JS

  3. Anonymous says

    Sounds like Verizon is robbing people to me! T-mobile and Sprint charge $200 ETF

    I paid $199 for my new EVO3D and if I cancelled and paired the ETF…it would be still cheaper than if i had bought it without a contract. So in my case a contract is the better deal

  4. Chrisphickie says

    What I despise most is the exponential increase in size of these cell phone contracts which rival even the EULA for an ipad now.,

  5. Roger J says

    Good for you, Josh.  Here in the UK I was on a monthly contract with Vodafone for several years and always had the feeling that I was being overcharged for my usage, and this was before the smartphones.

    Then in the early 2000s I started doing 95% of my work abroad, so got my first sim-free device and went PAYG, still with Vodafone.

    I probably spend less than $20 a month on calls and SMS when in the UK,, and now that I have my first ‘proper’ smartphone, Galaxy S2 (after Windows Mobile devices) and moved from Vodafone to Three, I can buy data to suit me when I want it, plus I now have Skype on my device.  Every time I top up I get 150 Mb data and if that runs out I can buy 120 Mb at 0.80c per day, 500 Mb for $8 or unlimited for £10 (including more minutes) – all these add-ons are for 30 days use-it-or-lose-it.  And I can tether my smartphone to my notebook.

    Light users are crazy not to go for PAYG.

  6. TARRAT says

    I agree partially with your logic. The pace of innovation and change has made it difficult for me to justify a two year contract that includes a phone that will be obsolete shortly after I purchase it. The weakness in your argument is that in the US at least there are two type of phones CDMA and GSM. If I buy a GSM phone I can only go to two vendors, AT&T and T-mobile – but wait, they’re becoming the same company! So I can get a CDMA phone – but wait, the phones are all locked to their carrier! So if I buy a phone from a carrier at full price I probably can’t use it on any other carrier!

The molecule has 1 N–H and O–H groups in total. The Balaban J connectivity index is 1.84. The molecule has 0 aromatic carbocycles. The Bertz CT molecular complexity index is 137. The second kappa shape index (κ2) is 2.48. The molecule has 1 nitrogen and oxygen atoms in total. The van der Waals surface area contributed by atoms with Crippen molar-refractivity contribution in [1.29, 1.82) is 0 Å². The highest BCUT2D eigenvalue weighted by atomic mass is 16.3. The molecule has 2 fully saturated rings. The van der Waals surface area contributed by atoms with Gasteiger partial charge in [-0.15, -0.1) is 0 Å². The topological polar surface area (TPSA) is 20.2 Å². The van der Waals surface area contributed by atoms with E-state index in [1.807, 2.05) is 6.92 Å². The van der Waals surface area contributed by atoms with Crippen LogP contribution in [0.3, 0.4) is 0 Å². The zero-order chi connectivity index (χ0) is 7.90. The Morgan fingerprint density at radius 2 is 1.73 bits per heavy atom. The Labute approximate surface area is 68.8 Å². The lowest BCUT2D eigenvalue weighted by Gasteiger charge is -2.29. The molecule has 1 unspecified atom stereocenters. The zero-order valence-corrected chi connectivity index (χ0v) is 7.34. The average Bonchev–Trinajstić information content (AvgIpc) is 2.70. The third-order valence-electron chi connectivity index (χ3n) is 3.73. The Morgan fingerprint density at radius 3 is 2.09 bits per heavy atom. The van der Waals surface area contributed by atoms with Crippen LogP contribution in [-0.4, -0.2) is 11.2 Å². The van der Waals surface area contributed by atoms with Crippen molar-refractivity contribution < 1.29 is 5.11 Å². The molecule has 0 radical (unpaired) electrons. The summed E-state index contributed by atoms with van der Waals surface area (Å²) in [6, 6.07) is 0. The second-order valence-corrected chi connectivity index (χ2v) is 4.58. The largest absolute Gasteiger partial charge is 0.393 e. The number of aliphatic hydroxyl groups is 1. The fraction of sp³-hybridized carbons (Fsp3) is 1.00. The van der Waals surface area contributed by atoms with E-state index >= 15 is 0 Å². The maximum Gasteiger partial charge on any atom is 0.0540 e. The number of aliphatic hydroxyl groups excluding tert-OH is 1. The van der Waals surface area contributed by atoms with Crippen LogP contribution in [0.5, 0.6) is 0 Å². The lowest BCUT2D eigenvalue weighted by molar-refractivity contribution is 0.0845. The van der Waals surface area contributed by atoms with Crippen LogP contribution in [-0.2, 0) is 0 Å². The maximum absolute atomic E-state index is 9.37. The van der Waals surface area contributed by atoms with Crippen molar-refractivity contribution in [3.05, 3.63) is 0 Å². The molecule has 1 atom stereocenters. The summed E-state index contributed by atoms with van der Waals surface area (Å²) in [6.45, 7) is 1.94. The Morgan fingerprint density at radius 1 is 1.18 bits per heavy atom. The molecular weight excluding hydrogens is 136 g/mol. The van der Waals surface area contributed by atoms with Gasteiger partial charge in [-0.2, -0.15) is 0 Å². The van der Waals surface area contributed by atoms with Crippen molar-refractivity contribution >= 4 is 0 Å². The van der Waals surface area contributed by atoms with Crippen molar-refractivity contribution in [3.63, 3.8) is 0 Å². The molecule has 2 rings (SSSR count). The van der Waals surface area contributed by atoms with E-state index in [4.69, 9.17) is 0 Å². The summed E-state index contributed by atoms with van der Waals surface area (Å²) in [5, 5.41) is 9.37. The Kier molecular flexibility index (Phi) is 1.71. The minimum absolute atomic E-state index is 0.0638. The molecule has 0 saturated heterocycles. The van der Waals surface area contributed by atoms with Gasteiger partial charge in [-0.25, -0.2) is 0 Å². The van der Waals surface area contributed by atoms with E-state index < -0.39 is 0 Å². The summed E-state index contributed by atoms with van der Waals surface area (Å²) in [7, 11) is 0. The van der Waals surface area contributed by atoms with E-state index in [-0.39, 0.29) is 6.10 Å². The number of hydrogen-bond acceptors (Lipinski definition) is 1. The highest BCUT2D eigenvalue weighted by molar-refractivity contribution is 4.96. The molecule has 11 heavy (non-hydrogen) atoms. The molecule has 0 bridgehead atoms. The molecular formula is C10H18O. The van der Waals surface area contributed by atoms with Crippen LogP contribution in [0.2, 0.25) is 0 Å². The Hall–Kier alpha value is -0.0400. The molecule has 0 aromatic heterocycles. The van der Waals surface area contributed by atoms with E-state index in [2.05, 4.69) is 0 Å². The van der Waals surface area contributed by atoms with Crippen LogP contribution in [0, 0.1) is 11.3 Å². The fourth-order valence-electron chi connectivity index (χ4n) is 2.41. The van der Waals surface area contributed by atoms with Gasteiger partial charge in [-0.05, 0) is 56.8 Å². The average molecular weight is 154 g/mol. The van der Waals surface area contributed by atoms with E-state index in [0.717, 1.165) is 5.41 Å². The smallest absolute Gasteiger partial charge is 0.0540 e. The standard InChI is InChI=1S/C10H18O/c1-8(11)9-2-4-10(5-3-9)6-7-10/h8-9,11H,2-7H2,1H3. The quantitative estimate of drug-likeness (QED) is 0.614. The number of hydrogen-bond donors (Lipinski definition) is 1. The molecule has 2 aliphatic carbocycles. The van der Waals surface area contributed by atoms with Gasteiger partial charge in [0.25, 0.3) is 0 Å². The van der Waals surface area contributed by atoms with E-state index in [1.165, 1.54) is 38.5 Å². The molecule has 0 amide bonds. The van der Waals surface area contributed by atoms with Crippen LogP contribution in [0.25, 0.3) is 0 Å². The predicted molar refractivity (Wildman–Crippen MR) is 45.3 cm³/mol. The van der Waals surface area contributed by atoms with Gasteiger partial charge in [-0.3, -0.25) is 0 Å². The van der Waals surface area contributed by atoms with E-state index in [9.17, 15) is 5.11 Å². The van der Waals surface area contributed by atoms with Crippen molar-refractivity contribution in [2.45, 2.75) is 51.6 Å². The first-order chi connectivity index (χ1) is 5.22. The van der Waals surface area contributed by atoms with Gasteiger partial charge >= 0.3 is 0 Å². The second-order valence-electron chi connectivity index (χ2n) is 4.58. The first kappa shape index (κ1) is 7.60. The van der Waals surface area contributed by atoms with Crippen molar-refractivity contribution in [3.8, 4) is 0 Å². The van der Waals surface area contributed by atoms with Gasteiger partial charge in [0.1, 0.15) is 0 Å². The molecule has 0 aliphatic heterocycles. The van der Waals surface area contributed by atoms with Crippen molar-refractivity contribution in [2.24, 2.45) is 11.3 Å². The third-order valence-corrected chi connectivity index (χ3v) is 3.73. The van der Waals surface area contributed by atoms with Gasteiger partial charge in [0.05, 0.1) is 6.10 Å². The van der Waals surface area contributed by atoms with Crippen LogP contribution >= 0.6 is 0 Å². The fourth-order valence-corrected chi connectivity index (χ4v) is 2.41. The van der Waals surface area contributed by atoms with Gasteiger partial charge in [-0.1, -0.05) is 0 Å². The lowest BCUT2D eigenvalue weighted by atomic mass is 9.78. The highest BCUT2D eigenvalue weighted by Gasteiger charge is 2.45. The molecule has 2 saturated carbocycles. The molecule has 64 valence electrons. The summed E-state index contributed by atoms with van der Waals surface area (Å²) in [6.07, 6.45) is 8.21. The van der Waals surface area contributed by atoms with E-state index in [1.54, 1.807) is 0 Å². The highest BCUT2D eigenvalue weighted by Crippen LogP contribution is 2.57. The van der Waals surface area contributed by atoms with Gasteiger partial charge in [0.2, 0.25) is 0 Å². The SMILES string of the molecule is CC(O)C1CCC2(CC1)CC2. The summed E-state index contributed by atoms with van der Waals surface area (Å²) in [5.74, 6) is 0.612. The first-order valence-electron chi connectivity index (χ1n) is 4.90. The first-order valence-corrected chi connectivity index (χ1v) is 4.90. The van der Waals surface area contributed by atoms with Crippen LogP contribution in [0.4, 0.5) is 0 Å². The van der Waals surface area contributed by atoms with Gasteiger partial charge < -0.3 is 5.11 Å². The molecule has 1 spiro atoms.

My contract with T-mobile just ran out and at least for the near term I have chosen to go with a Samsung Prevail from Boost Mobile (I also considered Virgin Mobile). It may not be the latest and greatest phone, but at least I can easily dump it at any time if another carrier comes out with a plan that will cost me less or if the technology advances to the point where I feel it’s worth changing. 

  7. Mommy Gene 666 says

    For me, I just want a cell phone to be able to make & receive calls, text messages, and picture messages.  Saying that, all those carriers can take all their contract crap & shove them where the sun don’t shine.  I have gone pre-paid & haven’t been involved in that contract crap for almost 2 years and I am never looking back.

  8. David says

    I follow your logic somewhat.  In your article you mentioned the $350.00
    ETF but did not mention that it is reduced by $10.00 each month at VZW.  If a person wants to buy a new phone and
    change carriers every month or two they have more money than most.  Each time you do change carriers you have to
    pay an activation fee to start a new account. 
    AT&T charges $36.00, Sprint $36.00 and VZW is $35.00.  It is rare that a person cannot purchase on
    a 2-year contract, pay the prorated ETF and not still come out saving money. 

    Just my thoughts,

  9. Derrick says

    I have 9 months left on my contract. I will not sign another after this point. Verizon charged an ETF when I switched to sprint and refused monthly payments. I owed nearly $1000. Traded my phones in and made large monthly payments. within 90 days after getting charged the ETF fee my credit score dropped 100 points and was put to collections. All of this is cleaned up and paid now. The fact that they jumped into collections when I made over $100 payments each month made me realize a valuable lesson. This spring I am buying 2 prepaid smartphones with T-moble. Now that’s SMART!!

  10. Bill says

    This whole article is stupid. You don’t need to get a new phone every couple of months. Innovation is not happening that fast. Nothing has been innovated on a cell phone for years. People need to understand what innovate really means. Any person that buys a new phone every couple of months because they say their phone is obsolete because a new phone came out with a display that’s a tiny bit better should be punched in the face. Keep dumping your money into cellular phones just so you can sit at your coffee house and go on facebook like an ass. I guess you are just like the guys that are sold by beer commercials with girls in them. The newest cellphone isn’t going to get you more friends or make you cooler. It is just going to make you look like more of a douche that spends his money on whatever a commercial says he needs.

  11. Joseph Ward says

    I was tired of spending so much money on my phone bill so I did some research and found an amazing solution. My family saves almost $200 per month now that we are using Ting. And if you go to this link you can get $25 dollars off your service.
    uvu.ting.com